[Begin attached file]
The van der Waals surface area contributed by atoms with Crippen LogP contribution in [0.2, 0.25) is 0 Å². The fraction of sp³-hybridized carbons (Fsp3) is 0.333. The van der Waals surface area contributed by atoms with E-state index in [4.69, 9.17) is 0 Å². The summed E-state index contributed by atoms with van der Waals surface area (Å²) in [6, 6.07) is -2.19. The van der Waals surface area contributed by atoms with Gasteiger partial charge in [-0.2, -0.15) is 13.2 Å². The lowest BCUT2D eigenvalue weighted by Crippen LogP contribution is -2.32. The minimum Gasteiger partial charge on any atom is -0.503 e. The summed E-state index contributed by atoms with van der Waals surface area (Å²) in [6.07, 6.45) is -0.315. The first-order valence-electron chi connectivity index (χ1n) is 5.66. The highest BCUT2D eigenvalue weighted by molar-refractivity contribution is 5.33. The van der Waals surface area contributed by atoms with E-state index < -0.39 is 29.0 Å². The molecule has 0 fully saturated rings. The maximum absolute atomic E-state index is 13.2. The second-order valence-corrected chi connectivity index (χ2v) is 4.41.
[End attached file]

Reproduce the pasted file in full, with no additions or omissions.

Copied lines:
The van der Waals surface area contributed by atoms with Crippen LogP contribution in [0.2, 0.25) is 0 Å². The fraction of sp³-hybridized carbons (Fsp3) is 0.333. The van der Waals surface area contributed by atoms with E-state index in [4.69, 9.17) is 0 Å². The summed E-state index contributed by atoms with van der Waals surface area (Å²) in [6, 6.07) is -2.19. The van der Waals surface area contributed by atoms with Gasteiger partial charge in [-0.2, -0.15) is 13.2 Å². The lowest BCUT2D eigenvalue weighted by Crippen LogP contribution is -2.32. The minimum Gasteiger partial charge on any atom is -0.503 e. The summed E-state index contributed by atoms with van der Waals surface area (Å²) in [6.07, 6.45) is -0.315. The first-order valence-electron chi connectivity index (χ1n) is 5.66. The highest BCUT2D eigenvalue weighted by molar-refractivity contribution is 5.33. The van der Waals surface area contributed by atoms with E-state index < -0.39 is 29.0 Å². The molecule has 0 fully saturated rings. The maximum absolute atomic E-state index is 13.2. The second-order valence-corrected chi connectivity index (χ2v) is 4.41.